Hornby’s latest obsessive, boyish protagonist is Duncan, 40-something going on fetal. He reveres the music of Tucker Crowe, an American singer-songwriter who suddenly and mysteriously retired and disappeared in 1986. Duncan listens to Crowe’s most famous record, Juliet (a break-up chronicle compared to Dylan’s Blood on the Tracks, Springsteen’s Tunnel of Love, and an unlikely melange of other influences), in two ways: the album as it was officially released and “with the songs placed in the order that Tucker Crowe originally wanted them, according to the sound engineer in charge of the sessions.” The discovery of an acoustic demo version of the album sends a ripple through the Crowe-adoring community and through Duncan’s relationship with Annie, his longtime girlfriend. Annie doesn’t like the demo version — and she learns that Crowe agrees when he gets in touch by e-mail. The well-drawn portrait of a female costar distinguishes Juliet from Hornby’s previous fiction, but the novel also covers familiar territory.
The Wall Street Journal says the novel “will neither win over [Hornby’s] detractors nor disappoint his admirers.” The Independent says, “It is a largely interior novel, of which it might be said that not a lot happens.” The lively interior material is more than enough to propel a reader through the novel, but what happens is disappointing: an early scene where Duncan runs into another loyal, much younger fan outside of Juliet’s house is ridiculous; an ongoing confusion in which Crowe fans believe a photograph of a raging hermit is in fact their hero is unbelievable; and the eventual meeting between Tucker and Duncan leads to some seriously strained dialogue. (I found myself, like Julie Myerson, hoping “that the whole point of Hornby’s novel would be that Tucker Crowe would never actually appear.”)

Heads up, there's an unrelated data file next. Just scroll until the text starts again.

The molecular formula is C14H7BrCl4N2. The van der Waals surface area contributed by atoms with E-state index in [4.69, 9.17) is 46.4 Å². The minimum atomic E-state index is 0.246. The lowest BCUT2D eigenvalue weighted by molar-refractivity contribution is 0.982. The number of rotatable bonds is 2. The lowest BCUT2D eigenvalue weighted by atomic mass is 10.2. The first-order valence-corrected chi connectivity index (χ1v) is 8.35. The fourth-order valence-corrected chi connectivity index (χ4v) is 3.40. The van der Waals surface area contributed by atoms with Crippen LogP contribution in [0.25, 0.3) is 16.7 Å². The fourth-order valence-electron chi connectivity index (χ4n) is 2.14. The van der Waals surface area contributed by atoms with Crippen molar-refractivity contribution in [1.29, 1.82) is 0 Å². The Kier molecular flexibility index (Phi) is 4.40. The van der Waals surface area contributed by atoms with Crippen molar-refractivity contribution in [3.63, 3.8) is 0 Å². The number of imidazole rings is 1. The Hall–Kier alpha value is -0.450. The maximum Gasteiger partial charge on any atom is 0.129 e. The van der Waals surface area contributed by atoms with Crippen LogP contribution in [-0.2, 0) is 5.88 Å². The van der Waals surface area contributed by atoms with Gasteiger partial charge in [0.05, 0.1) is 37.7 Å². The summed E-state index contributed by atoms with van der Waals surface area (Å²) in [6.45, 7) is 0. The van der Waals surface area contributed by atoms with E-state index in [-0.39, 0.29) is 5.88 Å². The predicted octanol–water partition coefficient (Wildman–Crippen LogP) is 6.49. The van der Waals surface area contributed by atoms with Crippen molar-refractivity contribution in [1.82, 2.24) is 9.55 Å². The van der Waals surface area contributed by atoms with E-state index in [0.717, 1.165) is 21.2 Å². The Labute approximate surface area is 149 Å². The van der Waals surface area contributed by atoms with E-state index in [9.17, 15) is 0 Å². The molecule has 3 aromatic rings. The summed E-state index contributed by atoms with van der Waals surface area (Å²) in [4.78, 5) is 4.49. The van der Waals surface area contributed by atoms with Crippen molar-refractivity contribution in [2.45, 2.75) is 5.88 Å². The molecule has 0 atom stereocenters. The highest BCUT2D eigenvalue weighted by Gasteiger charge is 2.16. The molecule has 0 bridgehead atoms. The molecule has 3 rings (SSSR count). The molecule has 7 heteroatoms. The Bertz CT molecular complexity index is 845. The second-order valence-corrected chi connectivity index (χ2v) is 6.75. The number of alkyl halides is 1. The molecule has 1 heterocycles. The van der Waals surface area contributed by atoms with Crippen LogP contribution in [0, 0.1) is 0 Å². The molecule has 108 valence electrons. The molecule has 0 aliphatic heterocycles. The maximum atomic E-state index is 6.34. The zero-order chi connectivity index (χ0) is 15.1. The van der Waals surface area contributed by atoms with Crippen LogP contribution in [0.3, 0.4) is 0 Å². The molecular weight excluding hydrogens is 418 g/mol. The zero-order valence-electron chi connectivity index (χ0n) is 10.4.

If Juliet, Naked (or any of Hornby’s novels) was more purely ruminative and less plot-driven — something more like Alain de Botton’s On Love — it would have been improved. Hornby’s personally flavored cultural criticism gets him grief from hipper crowds, but his nonfiction writings about music (Songbook), books (his series of columns for The Believer), and soccer (Fever Pitch) are a purer distillation of his voice and strengths than can be found in his novels. That said, Juliet, Naked is studded with insight about subjects that seem insight-proof at this late date: cohabitation, technology’s effect on music-listening habits, and prolonged adolescence, among others. (The oddest thing about Hornby is that he’s 52 but more convincingly captures the inner life and concerns of the previous generation than, say, 37-year-old Chuck Klosterman.) As the Independent review puts it, “If [Hornby’s] prose wasn’t so refreshingly transparent and conversational, and his subject matter so seemingly prosaic, the sophistication of his enquiries into human nature would be recognised more often.”
Juliet, Naked by Nick Hornby
Riverhead, 416 pp., $25.95